Shackleton, Francis Richard (‘Frank’) (1876–1941), Dublin Herald of Arms (1905–7), was born 19 September 1876 at Kilkea House, Kilkea, Co. Kildare, second son of Henry Shackleton and Henrietta Letitia Sophia Shackleton (née Gavan). His elder brother was Sir Ernest Shackleton (qv). Like his brother, he attended Dulwich College (1891–3) after the family moved to England, and in October 1899 was appointed assistant secretary at the office of arms at Dublin castle. In 1900 he volunteered for service in the second Boer war and was commissioned as a second lieutenant in the Royal Irish Fusiliers, being promoted to full lieutenant in October 1900. He was invalided home in 1901, and in 1903 served as Gold Staff Officer during Edward VII's visit to Ireland.
Of a dapper and flamboyant nature, he moved in society circles and was acquainted with the duke of Argyll and Lord Ronald Sutherland-Gower. He was also an intimate friend of Sir Arthur Edward Vicars (qv), Ulster King of Arms and knight attendant on the Order of St Patrick, and in 1907 the two men shared a house at 7 St James's Terrace, Clonskeagh. Vicars, who ran the office of arms as though it was his own private kingdom, secured an appointment for Frank Shackleton as Dublin Herald in September 1905. While serving in this capacity, he was suspected of involvement in the theft of the regalia of the grand master of the Order of St Patrick, commonly known as ‘the Irish crown jewels’. The jewels were taken from the safe in the office of arms in the Bedford Tower of Dublin castle sometime between 11 June 1907, when they were last seen, and 6 July 1907, when the theft was discovered. Some other regalia of the order, and some private family jewellery, were also stolen. The break-up value of the Irish crown jewels was estimated to be around £5,000 but as historic pieces of jewellery they were worth much more. Shackleton was known to be living well beyond his means and soon became the focus of the police investigation. Rumours circulated that he had taken the jewels to the Continent to be broken up, but no actual evidence could be found against him. Edward VII, who visited Ireland in 1907, was furious at the theft and called for the resignation of all employed at the office of arms. Shackleton resigned as Dublin Herald in November 1907 but cooperated fully with the viceregal commission appointed to investigate the theft in 1908. While nothing was ever proven against him, he remained the prime suspect in the case and Vicars, in his will of 1920, referred to the incident as ‘when I was made a scapegoat to save other departments responsible and when they shielded the real culprit and thief, Francis R. Shackleton’ (Huntford, Shackleton, 683).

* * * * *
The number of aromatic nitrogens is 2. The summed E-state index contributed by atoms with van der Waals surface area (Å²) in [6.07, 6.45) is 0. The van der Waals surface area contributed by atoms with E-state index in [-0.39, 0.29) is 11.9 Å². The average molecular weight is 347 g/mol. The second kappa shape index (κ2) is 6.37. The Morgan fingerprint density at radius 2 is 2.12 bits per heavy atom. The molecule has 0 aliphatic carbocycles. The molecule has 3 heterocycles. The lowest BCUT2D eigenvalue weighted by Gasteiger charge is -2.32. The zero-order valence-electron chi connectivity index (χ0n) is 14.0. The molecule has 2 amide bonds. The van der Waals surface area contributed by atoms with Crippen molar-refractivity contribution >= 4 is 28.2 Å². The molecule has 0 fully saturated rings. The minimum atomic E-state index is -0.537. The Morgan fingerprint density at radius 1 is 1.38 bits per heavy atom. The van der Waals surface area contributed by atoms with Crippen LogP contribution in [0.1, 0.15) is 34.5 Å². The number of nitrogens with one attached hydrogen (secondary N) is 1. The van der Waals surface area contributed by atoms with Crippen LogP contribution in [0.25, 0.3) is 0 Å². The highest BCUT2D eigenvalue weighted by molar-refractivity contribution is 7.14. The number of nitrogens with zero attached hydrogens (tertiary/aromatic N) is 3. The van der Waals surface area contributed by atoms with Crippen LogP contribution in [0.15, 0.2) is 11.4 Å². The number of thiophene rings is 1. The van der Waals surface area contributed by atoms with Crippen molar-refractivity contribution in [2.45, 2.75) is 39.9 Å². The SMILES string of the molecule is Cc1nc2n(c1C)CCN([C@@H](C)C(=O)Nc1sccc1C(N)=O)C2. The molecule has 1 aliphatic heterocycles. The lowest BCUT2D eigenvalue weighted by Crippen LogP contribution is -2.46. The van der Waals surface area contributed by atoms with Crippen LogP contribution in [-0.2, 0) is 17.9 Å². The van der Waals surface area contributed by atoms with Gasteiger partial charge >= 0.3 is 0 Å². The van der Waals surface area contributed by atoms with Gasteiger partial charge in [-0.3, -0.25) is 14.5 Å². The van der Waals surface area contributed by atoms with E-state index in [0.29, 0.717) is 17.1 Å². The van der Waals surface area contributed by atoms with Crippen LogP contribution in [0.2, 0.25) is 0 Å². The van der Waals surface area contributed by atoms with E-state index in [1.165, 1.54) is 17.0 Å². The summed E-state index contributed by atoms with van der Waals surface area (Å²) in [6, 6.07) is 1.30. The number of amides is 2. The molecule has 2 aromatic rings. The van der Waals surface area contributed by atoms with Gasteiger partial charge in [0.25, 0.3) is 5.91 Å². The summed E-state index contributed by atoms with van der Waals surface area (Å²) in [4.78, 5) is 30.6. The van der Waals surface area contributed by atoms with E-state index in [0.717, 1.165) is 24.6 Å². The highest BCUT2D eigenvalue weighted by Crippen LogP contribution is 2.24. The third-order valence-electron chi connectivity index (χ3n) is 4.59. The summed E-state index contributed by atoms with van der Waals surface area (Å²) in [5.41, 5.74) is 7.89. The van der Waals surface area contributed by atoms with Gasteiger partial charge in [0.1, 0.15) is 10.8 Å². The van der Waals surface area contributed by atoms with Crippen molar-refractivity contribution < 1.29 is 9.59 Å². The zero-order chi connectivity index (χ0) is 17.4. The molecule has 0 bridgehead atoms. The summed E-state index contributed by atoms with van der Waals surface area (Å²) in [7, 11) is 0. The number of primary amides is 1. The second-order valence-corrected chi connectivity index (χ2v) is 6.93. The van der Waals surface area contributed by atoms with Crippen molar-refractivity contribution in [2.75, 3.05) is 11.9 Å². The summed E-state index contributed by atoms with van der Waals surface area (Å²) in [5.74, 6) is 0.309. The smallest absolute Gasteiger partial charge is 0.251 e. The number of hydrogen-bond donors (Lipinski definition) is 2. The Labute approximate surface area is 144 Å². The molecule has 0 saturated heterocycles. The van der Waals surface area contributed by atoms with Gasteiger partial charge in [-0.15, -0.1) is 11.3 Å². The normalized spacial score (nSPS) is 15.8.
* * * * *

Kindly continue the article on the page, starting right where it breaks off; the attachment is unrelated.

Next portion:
In later life Shackleton was associated with several dubious business deals, being declared bankrupt in 1910 with debts of nearly £85,000. He fled to Portuguese West Africa, where he initially worked as a plantation manager but was arrested in October 1912 on fraud charges and sent back to London for trial. Charged with the fraudulent conversion of funds entrusted to him by a Miss Mary Browne, he was found guilty at his trial at the Old Bailey in October 1913 and sentenced to fifteen months' hard labour. On his release from prison he assumed the surname ‘Mellor’ and his brother secured him a position in a London office. Little is known of what he did for the next few years, but by 1934 he had moved to Chichester, Sussex, where he opened an antique shop. He lived at Chichester with his unmarried sister, Amy Vibert Shackleton (1875–1953), for the rest of his life. He died at St Richard's Hospital on 24 June 1941 and was buried, under the name of Mellor, in Chichester cemetery.
The Irish crown jewels were never recovered. In 1927 a Parisian jeweller made overtures to the Irish Free State government, offering to sell them back. This offer was declined. In 1928 the wooden brass-bound box that had held the jewels was sent to the office of arms without any letter of explanation.